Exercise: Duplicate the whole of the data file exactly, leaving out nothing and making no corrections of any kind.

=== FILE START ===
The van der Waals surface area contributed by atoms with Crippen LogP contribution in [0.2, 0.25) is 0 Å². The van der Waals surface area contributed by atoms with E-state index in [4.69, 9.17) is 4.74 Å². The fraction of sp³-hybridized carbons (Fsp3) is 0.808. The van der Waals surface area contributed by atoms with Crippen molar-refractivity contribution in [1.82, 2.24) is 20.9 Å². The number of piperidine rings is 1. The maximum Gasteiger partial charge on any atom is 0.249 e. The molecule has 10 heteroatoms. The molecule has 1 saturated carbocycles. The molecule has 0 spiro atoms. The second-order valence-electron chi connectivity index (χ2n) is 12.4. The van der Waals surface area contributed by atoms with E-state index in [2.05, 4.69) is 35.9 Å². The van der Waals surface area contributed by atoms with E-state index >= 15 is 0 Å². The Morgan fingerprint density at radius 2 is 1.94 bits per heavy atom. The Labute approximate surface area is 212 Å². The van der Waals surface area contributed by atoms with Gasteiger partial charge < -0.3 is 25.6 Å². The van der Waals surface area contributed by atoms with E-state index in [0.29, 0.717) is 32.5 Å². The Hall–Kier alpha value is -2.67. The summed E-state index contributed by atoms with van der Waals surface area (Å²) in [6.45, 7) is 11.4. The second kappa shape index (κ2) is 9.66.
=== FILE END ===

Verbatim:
The van der Waals surface area contributed by atoms with Crippen LogP contribution in [0.2, 0.25) is 0 Å². The van der Waals surface area contributed by atoms with E-state index in [4.69, 9.17) is 4.74 Å². The fraction of sp³-hybridized carbons (Fsp3) is 0.808. The van der Waals surface area contributed by atoms with Crippen molar-refractivity contribution in [1.82, 2.24) is 20.9 Å². The number of piperidine rings is 1. The maximum Gasteiger partial charge on any atom is 0.249 e. The molecule has 10 heteroatoms. The molecule has 1 saturated carbocycles. The molecule has 0 spiro atoms. The second-order valence-electron chi connectivity index (χ2n) is 12.4. The van der Waals surface area contributed by atoms with E-state index in [2.05, 4.69) is 35.9 Å². The van der Waals surface area contributed by atoms with E-state index >= 15 is 0 Å². The Morgan fingerprint density at radius 2 is 1.94 bits per heavy atom. The Labute approximate surface area is 212 Å². The van der Waals surface area contributed by atoms with Gasteiger partial charge < -0.3 is 25.6 Å². The van der Waals surface area contributed by atoms with E-state index in [0.29, 0.717) is 32.5 Å². The Hall–Kier alpha value is -2.67. The summed E-state index contributed by atoms with van der Waals surface area (Å²) in [6.45, 7) is 11.4. The second kappa shape index (κ2) is 9.66.